France’s appetite for fair-trade products lags behind European counterparts, with the sector turning increasingly to producers in the developing world for a recovery solution, EURACTIV France and Germany report.
While widely available in specialist stores and French supermarkets, products bearing the ‘fair-trade’ label have suffered during the economic crisis.
Sales have slumped since 2007, with France’s per capita consumption of €6.4 well behind other European countries such as Switzerland or the United Kingdom, where the consumer spends on average more than €34 over the year.
In Belgium, the sale of fair-trade goods grew by 12% in 2012 compared to the previous year. Fair-trade label Max Havelaar Belgium foresees a further growth of 15% for 2013. In Switzerland, the sale of fair-trade products grew by 14.3% in 2012 compared to the previous year.
The unfavourable comparisons have left the French lamenting the domestic sector’s untapped potential. Fearing a further slip, Development Minister Pascal Canfin and Social Economy and Solidarity Minister Benoît Hamon announced on 29 April a plan to inject some €7 million into the flagging sector.
The money will both beef up the distribution capacity of small producers in the developing world and retailers already present on the French market.
But demand is more of an issue than production. The plan will target principally large and medium-sized distributors, where there is the biggest growth potential, says Julie Stoll of the French fair-trade platform PFCE (Plate-forme pour le Commerce Equitable)
Fair-trade networks have started to take off in developing countries. Growers of coffee, sugar, cocoa and cotton are desperate to get on the circuit, as their products are priced low in conventional markets.
“It is no longer a niche,” said Ignatius Coussement, of food producers association for the developing world Agricord.
Fair-trade contracts set a sale price which covers the manifold costs of small-scale producers. As the farmers receive partial funding pre-production, the contracts ensure that they receive a regular flow of income. The final piece in the jigsaw, development premiums allow producer organisations to support their investment in farm-holders.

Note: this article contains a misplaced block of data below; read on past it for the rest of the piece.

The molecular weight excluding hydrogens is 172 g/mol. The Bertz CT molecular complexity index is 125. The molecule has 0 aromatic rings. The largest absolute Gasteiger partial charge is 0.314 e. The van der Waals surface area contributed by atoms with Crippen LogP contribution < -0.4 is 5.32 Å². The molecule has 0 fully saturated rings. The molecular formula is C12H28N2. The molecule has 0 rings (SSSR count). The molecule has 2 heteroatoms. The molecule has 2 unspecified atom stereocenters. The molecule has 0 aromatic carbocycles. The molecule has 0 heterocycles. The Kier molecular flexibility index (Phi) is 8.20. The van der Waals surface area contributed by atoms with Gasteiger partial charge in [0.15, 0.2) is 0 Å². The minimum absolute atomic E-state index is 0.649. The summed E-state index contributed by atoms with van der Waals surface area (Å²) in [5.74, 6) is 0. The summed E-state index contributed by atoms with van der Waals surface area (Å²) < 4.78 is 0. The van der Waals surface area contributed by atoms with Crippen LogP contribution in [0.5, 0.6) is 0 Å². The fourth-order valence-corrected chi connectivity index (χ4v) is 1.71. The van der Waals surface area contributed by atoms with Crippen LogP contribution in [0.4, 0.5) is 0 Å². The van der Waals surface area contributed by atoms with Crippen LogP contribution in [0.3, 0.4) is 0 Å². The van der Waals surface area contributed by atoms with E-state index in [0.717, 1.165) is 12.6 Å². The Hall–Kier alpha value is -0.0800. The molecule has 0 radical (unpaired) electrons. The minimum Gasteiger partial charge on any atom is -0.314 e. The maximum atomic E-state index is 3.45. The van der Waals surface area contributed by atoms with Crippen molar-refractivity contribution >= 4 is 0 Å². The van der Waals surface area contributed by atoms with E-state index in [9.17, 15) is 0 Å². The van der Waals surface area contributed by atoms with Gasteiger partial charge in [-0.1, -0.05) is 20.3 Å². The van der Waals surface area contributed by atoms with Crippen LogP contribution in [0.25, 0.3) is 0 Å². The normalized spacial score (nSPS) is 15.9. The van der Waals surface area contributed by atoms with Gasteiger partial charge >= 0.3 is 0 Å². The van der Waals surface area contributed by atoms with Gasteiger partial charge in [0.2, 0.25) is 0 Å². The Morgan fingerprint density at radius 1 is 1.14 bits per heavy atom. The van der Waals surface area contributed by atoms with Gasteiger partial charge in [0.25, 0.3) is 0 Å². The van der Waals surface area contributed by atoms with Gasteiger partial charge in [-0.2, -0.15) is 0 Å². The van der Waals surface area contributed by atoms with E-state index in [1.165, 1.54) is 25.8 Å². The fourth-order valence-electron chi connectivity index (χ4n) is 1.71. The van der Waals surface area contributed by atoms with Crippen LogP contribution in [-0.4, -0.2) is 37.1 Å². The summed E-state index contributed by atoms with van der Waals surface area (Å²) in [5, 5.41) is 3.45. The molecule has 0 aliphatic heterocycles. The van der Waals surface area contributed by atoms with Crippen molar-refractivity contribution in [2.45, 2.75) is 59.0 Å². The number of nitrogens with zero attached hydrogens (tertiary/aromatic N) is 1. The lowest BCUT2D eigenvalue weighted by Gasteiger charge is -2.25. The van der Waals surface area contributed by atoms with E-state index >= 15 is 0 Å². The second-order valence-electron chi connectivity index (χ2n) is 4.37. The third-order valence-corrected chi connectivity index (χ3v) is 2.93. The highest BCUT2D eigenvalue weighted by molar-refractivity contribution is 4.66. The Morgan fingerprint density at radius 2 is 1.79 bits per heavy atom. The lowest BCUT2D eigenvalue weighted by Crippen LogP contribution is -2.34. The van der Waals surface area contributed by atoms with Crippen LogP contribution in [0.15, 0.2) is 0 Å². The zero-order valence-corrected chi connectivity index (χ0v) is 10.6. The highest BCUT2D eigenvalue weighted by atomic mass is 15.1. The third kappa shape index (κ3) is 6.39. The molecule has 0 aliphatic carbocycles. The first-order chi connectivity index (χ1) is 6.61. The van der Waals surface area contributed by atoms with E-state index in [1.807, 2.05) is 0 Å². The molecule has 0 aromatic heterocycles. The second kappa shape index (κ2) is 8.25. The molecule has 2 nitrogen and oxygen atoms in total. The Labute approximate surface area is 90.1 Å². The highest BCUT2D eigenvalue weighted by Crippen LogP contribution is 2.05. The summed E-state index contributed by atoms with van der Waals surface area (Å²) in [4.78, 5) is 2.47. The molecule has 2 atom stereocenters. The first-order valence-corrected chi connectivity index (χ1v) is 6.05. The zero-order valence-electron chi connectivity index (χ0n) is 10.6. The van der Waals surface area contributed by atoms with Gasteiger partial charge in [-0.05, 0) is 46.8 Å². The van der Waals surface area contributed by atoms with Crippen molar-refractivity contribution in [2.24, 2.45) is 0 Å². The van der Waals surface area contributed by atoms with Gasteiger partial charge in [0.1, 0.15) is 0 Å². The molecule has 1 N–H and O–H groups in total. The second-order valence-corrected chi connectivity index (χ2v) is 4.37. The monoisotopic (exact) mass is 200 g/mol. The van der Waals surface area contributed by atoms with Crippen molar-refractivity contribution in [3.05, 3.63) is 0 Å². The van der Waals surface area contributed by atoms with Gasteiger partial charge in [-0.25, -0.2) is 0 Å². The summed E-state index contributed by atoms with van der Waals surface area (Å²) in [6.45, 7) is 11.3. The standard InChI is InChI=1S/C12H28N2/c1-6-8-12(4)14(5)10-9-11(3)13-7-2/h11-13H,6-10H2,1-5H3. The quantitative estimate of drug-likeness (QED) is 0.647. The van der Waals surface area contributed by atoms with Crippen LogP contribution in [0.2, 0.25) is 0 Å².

The contracts also contain social and environmental clauses to ensure that protection of local natural resources.
For example, rural communities in Bolivia producing quinoa “they themselves included sustainability standards with fair-trade certification bodies”, said Thierry Winkel, head of the environmental division of France’s Institute for Research and Development (IRD – Institut de recherche pour le développement).
But this case remains an exception. Needing to a quick sale to maintain their livelihood, small producers in the South agree contracts with food businesses promising large-scale distribution but which eventually protect less their local interests.
“The small producers lack the ability to meet the market standards – hygiene, traceability and health – to enter the European and North American markets,” said the development economist Gaëlle Balineau, of the University of Auvergne’s development research institute CERDI (Centre d’études et de recherches sur le développement international).
Meeting these standards poses a headache for producers wishing to be commercially viable and fair trade. On top of prices, “the criteria set out in the contracts require more effort or a reallocation of work times between different cultures which are destined for food or perennial,” said Balineau.
Other impacts, such as the economic and social development of a region through fair-trade ventures, are also difficult to quantify, she added.